The hon. Gentleman makes a hugely important point, and I fully accept and agree with what he said in the first part of his question. I firmly believe that we have a duty to find a way forward on legacy that allows families to have an understanding, and to get that information and reconciliation for Northern Ireland, building on the peace and prosperity we have seen since the Belfast/Good Friday agreement. That is a duty we should all take seriously, and we should do everything we can, working across civic society, to find a way forward that we can all come together and deliver on.
The hon. Gentleman also makes an important point about victims’ payments, which I will answer briefly, Mr Deputy Speaker, if you will allow me. I do think that victims have waited for far too long. I was hugely disappointed with how long it took to get even the designation of the Department arranged by the Northern Ireland Executive; I am as frustrated as others that that is not there. To be fair, I know that the Department of Justice and the Minister are working hard, along with the First Minister, to get this done as quickly as possible, and both are equally passionate about delivering for the victims.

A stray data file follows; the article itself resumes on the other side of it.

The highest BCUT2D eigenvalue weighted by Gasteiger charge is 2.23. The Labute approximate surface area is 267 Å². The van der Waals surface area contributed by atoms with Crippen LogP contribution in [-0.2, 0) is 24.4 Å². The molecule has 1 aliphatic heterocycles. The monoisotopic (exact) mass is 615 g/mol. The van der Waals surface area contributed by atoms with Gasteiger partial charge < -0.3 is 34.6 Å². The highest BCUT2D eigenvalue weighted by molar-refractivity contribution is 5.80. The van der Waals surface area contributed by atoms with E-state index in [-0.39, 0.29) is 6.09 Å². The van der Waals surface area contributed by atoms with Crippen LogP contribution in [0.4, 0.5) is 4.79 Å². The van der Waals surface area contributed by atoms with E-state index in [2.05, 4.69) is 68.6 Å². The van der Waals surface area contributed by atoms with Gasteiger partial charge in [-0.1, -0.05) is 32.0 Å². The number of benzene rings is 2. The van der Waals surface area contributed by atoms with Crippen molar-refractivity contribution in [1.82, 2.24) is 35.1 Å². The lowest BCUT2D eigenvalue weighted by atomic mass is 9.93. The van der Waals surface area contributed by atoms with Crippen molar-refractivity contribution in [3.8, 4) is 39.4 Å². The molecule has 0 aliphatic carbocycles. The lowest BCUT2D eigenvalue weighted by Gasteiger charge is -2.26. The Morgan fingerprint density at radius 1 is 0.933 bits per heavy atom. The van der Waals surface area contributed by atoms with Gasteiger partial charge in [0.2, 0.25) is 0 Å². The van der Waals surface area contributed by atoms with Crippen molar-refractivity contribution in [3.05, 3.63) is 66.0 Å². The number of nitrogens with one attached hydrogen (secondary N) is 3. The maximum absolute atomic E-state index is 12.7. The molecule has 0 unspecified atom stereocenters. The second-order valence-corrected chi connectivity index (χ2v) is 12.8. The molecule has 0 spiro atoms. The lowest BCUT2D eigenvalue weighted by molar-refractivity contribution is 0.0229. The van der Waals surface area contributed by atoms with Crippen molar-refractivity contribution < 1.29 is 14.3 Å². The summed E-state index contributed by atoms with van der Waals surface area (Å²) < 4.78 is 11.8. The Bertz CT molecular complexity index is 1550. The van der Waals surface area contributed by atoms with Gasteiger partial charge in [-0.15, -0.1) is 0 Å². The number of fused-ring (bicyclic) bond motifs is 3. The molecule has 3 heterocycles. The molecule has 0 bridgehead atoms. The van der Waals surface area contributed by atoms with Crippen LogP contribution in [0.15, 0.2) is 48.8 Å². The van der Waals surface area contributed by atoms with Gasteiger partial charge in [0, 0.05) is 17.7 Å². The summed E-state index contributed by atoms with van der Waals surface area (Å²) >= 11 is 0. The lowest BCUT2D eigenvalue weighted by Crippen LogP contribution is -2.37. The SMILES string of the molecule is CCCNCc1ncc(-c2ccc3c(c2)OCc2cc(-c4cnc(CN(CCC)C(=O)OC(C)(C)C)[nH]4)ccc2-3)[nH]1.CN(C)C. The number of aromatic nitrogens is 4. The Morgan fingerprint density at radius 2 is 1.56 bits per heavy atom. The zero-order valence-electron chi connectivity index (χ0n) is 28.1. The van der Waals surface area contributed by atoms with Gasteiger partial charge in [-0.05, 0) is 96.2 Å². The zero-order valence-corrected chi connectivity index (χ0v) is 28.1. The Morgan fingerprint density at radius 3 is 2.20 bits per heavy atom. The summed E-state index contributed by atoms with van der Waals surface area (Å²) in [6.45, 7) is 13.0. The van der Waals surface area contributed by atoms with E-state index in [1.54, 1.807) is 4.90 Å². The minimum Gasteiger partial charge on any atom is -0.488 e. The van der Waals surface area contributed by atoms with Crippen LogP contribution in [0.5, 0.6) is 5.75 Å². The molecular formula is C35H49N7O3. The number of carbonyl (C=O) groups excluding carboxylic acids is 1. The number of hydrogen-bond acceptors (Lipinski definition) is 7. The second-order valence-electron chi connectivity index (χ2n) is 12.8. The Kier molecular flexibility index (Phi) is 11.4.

Bearing in mind that the Northern Ireland Executive have had somewhere in the region of £20 billion this year, even as part of the £15 billion block grant, it is important that they work out what amount of that money they are putting into something that they—including the Deputy First Minister—say is a priority, to make sure that money gets to the victims who need it. I encourage the Department of Finance to pull together an independent fiscal council, as agreed under “New Decade, New Approach”, to get proper transparency about these finances, which will help budget in a way that will mean it can properly fund the Department of Justice, through the Executive, to deliver on this for victims.